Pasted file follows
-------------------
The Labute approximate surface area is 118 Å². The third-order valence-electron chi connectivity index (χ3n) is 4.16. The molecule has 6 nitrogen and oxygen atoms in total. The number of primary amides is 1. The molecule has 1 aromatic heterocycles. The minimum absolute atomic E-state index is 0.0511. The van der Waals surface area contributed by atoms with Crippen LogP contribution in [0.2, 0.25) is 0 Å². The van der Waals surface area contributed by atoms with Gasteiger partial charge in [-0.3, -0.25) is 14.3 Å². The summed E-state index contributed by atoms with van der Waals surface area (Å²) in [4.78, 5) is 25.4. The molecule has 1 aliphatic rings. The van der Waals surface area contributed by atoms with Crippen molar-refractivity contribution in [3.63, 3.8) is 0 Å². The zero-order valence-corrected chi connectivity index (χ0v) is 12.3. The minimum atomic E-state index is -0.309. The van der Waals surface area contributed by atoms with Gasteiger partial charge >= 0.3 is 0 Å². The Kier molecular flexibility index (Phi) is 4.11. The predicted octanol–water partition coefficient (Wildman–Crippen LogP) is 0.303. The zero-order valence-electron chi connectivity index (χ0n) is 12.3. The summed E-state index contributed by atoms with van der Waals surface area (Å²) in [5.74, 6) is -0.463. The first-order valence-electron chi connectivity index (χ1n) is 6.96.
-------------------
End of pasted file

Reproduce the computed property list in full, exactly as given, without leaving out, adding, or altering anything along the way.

The Labute approximate surface area is 118 Å². The third-order valence-electron chi connectivity index (χ3n) is 4.16. The molecule has 6 nitrogen and oxygen atoms in total. The number of primary amides is 1. The molecule has 1 aromatic heterocycles. The minimum absolute atomic E-state index is 0.0511. The van der Waals surface area contributed by atoms with Crippen LogP contribution in [0.2, 0.25) is 0 Å². The van der Waals surface area contributed by atoms with Gasteiger partial charge in [-0.3, -0.25) is 14.3 Å². The summed E-state index contributed by atoms with van der Waals surface area (Å²) in [4.78, 5) is 25.4. The molecule has 1 aliphatic rings. The van der Waals surface area contributed by atoms with Crippen molar-refractivity contribution in [3.63, 3.8) is 0 Å². The zero-order valence-corrected chi connectivity index (χ0v) is 12.3. The minimum atomic E-state index is -0.309. The van der Waals surface area contributed by atoms with Gasteiger partial charge >= 0.3 is 0 Å². The Kier molecular flexibility index (Phi) is 4.11. The predicted octanol–water partition coefficient (Wildman–Crippen LogP) is 0.303. The zero-order valence-electron chi connectivity index (χ0n) is 12.3. The summed E-state index contributed by atoms with van der Waals surface area (Å²) in [5.74, 6) is -0.463. The first-order valence-electron chi connectivity index (χ1n) is 6.96.